Comparing SN2 reaction rates

I've read in a book that the main factor for determining SN2 reaction rate is steric hindrance. The lesser it is, the faster the reaction.

So consider this question:

$\ce{KI}$ in acetone undergoes SN2 reaction with each of $\ce{P,Q,R}$ and $\ce{S}$. The rates of reaction vary as:

I do not understand how $\ce{S}$ is the fastest. In my opinion it should be the slowest as it is very sterically hindered. What is going on here?

Source: Joint Entrance Exam (JEE) 2013 India

There are a number of factors that can influence the rate of an $\mathrm{S_{N}2}$ reaction. Solvent, leaving group stability, attacking group nucleophilicity, steric factors and electronic factors.

In the series of compounds you've presented, all of these parameters are held constant except for the steric and electronic factors. Considering only steric factors for a moment we would order the compounds as P>S~R>Q. But now let's consider electronic factors.

Considering the allyl system in compound R, the transition state looks something like this

image source

The p orbitals in the adjacent double bond overlap with the p orbital at the $\mathrm{S_{N}2}$ reaction center (remember that $\mathrm{S_{N}2}$ transition states are roughly $\ce{sp^2}$ hybridized) and stabilizes the transition state through resonance delocalization. Note that the transition state is electron rich, there is a full unit of negative charge in the transition state.

When a carbonyl is placed next to the $\mathrm{S_{N}2}$ reaction center, we replace the $\ce{C=C}$ double bond in the above drawing with a $\ce{C=O}$ double bond. Again there is overlap and resonance stabilization of the transition state. But in the carbonyl case the stabilization is even greater than with the $\ce{C=C}$ double bond because the carbonyl carbon is positively polarized and inductively stabilizes the electron rich (remember that negative charge) transition state even more.

image source

While we would expect the allyl case (R) to be faster than the ethyl case, in your series of compounds apparently it is not faster than the methyl case.

(Note: often the allyl system will react a bit faster than the methyl analogue, but the two rates are usually close)

However, the additional inductive stabilization from the carbonyl allows it to react faster than the methyl compound so our final reactivity order becomes S>P>R>Q.

• You beat me by a few seconds :-) . I wanted to add that the iodine electrons are diffuse and hence the partial charge of the attacked carbon does not matter that much. It's only about the transition state stabilization. I wouldn't say that the allylic stabilization is in general less important than the reduction of steric hindrance when going from methyl to primary substituted carbon. Or am I wrong in thinking that? +1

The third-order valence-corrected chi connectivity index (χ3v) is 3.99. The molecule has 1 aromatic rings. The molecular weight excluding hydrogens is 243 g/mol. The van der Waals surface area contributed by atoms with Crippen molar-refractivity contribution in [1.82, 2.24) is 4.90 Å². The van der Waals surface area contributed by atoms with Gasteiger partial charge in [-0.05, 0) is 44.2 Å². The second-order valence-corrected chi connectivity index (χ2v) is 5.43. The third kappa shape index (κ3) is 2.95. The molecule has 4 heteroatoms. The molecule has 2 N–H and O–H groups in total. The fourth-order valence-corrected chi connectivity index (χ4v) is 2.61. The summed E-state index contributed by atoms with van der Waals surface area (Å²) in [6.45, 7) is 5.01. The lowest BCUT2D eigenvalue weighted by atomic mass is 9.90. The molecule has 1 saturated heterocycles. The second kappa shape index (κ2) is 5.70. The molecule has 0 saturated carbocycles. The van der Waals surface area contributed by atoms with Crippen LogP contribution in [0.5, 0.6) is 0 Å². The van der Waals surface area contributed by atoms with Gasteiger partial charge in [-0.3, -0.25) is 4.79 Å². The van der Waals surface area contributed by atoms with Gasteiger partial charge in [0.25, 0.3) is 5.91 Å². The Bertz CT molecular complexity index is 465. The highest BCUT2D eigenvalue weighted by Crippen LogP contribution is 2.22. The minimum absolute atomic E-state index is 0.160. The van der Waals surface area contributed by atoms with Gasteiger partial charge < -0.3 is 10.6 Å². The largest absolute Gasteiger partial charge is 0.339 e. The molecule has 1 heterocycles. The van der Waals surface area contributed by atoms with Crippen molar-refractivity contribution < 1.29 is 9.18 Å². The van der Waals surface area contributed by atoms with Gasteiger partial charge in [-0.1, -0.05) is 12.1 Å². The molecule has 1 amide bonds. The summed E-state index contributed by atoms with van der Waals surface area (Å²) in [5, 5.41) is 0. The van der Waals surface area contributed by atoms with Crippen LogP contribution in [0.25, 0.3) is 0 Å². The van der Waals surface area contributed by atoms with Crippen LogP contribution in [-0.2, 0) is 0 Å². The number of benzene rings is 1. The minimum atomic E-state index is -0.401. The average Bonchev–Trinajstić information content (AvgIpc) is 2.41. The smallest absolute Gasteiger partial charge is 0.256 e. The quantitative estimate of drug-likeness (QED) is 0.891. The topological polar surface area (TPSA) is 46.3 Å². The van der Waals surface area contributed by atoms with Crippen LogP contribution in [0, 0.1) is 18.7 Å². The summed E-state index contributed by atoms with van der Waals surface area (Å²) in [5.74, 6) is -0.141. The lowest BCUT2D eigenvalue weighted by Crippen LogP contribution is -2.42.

– Jori
Mar 21, 2015 at 18:17
• Hey , thanks for the answer. Okay I'm now confused. Rajesh's answer says S is the best because of inductive effect which actually gives that carbon a slight positive charge. You're saying that because of orbital overlap it gets a slight negative charge. What is correct? Mar 21, 2015 at 18:18
• @Jori No you're right Jori, often the ally compound will react faster than the methyl analogue.
– ron
Mar 21, 2015 at 18:18
• Or am I misunderstanding and you're actually saying that transition state is stabilized because its extra negative charge is 'taken away' from it thus stabilizing it? Mar 21, 2015 at 18:23
• Aah I see. By the way I just checked Jerry march's Advanced organic chemistry and it gives rates as following - Methyl 30 Isobutyl 0.03 Ethyl 1 Neopentyl 10^-5 Propyl 0.4 Allyl 40 Butyl 0.4 Benzyl 120 Isopropyl 0.025 So it means Allyl is faster than methyl. What do you think? Do you know of any other resource we can check? Mar 21, 2015 at 18:41

The reaction rate of SN2 depends primarily on the leaving group involved. Since in your question, $\ce{-Cl}$ is common in all 4 options we move on to the next important criteria.

The partial positive charge on carbon (or the electrophilicity of the carbon) is considered more important than the steric effect that you mentioned. Look at Wikipedia's first line.

The nucleophile attacks the more electrophilic carbon. This can be easily compared by the Inductive effect of the substituents.

This gives us the correct answer as option B.

• Nice , I'm glad that you told me about that factor because it is not in any book. Mar 24, 2015 at 16:16

If you'll look at the transition state in SN2 mechanism, you'll find that there's a partial negative charge on carbon. In option S, The leaving group is attached to a 1 degree carbon and there will be a -M by the carbonyl group making the negative charge most stable. In P, we have a 1 degree carbon with minimum hindrance. In R, we have a 1 degree carbon and on which the negative charge can be stabilized by resonance. In Q, we have a 2 degree carbon means steric hindrance, further the +I effect of CH3 will make the negative charge on carbon even worse.